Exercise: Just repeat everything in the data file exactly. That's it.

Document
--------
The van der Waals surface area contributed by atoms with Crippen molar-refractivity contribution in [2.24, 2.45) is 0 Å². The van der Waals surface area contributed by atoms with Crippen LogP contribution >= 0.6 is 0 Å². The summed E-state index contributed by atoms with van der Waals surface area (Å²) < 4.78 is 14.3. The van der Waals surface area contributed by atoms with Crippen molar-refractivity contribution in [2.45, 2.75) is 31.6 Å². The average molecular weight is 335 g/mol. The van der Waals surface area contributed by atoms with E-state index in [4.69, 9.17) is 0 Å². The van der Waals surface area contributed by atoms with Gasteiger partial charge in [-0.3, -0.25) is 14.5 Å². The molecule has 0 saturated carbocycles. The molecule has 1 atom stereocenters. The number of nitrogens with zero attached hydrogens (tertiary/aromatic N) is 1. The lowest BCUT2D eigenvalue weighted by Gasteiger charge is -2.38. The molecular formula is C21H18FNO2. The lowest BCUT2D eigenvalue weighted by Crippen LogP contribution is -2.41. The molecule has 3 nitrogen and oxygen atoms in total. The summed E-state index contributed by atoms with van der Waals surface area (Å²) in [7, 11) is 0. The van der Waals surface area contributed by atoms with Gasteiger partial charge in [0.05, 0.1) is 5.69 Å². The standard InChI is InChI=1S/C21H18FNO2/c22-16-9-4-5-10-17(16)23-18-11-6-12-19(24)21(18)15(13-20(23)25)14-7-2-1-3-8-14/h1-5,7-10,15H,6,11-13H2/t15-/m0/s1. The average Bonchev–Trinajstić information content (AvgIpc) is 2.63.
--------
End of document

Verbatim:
The van der Waals surface area contributed by atoms with Crippen molar-refractivity contribution in [2.24, 2.45) is 0 Å². The van der Waals surface area contributed by atoms with Crippen LogP contribution >= 0.6 is 0 Å². The summed E-state index contributed by atoms with van der Waals surface area (Å²) < 4.78 is 14.3. The van der Waals surface area contributed by atoms with Crippen molar-refractivity contribution in [2.45, 2.75) is 31.6 Å². The average molecular weight is 335 g/mol. The van der Waals surface area contributed by atoms with E-state index in [4.69, 9.17) is 0 Å². The van der Waals surface area contributed by atoms with Gasteiger partial charge in [-0.3, -0.25) is 14.5 Å². The molecule has 0 saturated carbocycles. The molecule has 1 atom stereocenters. The number of nitrogens with zero attached hydrogens (tertiary/aromatic N) is 1. The lowest BCUT2D eigenvalue weighted by Gasteiger charge is -2.38. The molecular formula is C21H18FNO2. The lowest BCUT2D eigenvalue weighted by Crippen LogP contribution is -2.41. The molecule has 3 nitrogen and oxygen atoms in total. The summed E-state index contributed by atoms with van der Waals surface area (Å²) in [7, 11) is 0. The van der Waals surface area contributed by atoms with Gasteiger partial charge in [0.05, 0.1) is 5.69 Å². The standard InChI is InChI=1S/C21H18FNO2/c22-16-9-4-5-10-17(16)23-18-11-6-12-19(24)21(18)15(13-20(23)25)14-7-2-1-3-8-14/h1-5,7-10,15H,6,11-13H2/t15-/m0/s1. The average Bonchev–Trinajstić information content (AvgIpc) is 2.63.